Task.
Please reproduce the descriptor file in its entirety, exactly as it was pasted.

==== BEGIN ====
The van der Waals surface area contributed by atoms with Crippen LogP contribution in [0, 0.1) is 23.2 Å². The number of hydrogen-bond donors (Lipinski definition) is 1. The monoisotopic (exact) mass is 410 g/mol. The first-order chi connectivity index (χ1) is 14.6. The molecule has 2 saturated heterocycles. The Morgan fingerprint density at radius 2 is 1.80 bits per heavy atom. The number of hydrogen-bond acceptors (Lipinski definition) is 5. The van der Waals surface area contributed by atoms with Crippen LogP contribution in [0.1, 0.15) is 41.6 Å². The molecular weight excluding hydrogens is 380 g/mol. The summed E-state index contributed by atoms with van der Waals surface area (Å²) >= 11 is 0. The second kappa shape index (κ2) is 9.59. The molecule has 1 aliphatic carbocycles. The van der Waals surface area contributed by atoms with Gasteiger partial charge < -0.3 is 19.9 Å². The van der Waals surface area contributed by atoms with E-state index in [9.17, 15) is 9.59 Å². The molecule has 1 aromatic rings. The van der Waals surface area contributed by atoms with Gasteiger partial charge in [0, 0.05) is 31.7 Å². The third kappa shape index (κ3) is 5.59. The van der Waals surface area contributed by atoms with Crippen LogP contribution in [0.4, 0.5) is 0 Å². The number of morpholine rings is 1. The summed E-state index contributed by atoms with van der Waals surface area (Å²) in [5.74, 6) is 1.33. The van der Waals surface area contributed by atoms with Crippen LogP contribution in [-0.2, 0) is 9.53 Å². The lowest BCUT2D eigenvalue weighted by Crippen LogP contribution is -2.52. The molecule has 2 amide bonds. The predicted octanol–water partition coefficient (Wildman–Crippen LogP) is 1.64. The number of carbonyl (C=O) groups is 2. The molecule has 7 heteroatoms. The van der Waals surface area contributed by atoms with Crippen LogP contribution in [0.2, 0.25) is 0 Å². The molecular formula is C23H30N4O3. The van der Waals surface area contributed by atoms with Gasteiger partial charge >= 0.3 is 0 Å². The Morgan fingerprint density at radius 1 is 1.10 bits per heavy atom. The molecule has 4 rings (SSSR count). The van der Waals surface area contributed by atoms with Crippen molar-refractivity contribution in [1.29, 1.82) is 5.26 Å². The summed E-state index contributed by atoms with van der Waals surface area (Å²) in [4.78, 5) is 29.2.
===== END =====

The van der Waals surface area contributed by atoms with Crippen LogP contribution in [0, 0.1) is 23.2 Å². The number of hydrogen-bond donors (Lipinski definition) is 1. The monoisotopic (exact) mass is 410 g/mol. The first-order chi connectivity index (χ1) is 14.6. The molecule has 2 saturated heterocycles. The Morgan fingerprint density at radius 2 is 1.80 bits per heavy atom. The number of hydrogen-bond acceptors (Lipinski definition) is 5. The van der Waals surface area contributed by atoms with Crippen LogP contribution in [0.1, 0.15) is 41.6 Å². The molecular weight excluding hydrogens is 380 g/mol. The summed E-state index contributed by atoms with van der Waals surface area (Å²) >= 11 is 0. The second kappa shape index (κ2) is 9.59. The molecule has 1 aliphatic carbocycles. The van der Waals surface area contributed by atoms with Gasteiger partial charge < -0.3 is 19.9 Å². The van der Waals surface area contributed by atoms with E-state index in [9.17, 15) is 9.59 Å². The molecule has 1 aromatic rings. The van der Waals surface area contributed by atoms with Gasteiger partial charge in [0, 0.05) is 31.7 Å². The third kappa shape index (κ3) is 5.59. The van der Waals surface area contributed by atoms with Crippen LogP contribution in [0.4, 0.5) is 0 Å². The number of morpholine rings is 1. The summed E-state index contributed by atoms with van der Waals surface area (Å²) in [5.74, 6) is 1.33. The van der Waals surface area contributed by atoms with Crippen LogP contribution in [-0.2, 0) is 9.53 Å². The lowest BCUT2D eigenvalue weighted by Crippen LogP contribution is -2.52. The molecule has 2 amide bonds. The predicted octanol–water partition coefficient (Wildman–Crippen LogP) is 1.64. The number of carbonyl (C=O) groups is 2. The molecule has 7 heteroatoms. The van der Waals surface area contributed by atoms with Crippen LogP contribution in [0.2, 0.25) is 0 Å². The molecular formula is C23H30N4O3. The van der Waals surface area contributed by atoms with Gasteiger partial charge >= 0.3 is 0 Å². The Morgan fingerprint density at radius 1 is 1.10 bits per heavy atom. The molecule has 4 rings (SSSR count). The van der Waals surface area contributed by atoms with Crippen molar-refractivity contribution in [1.29, 1.82) is 5.26 Å². The summed E-state index contributed by atoms with van der Waals surface area (Å²) in [4.78, 5) is 29.2.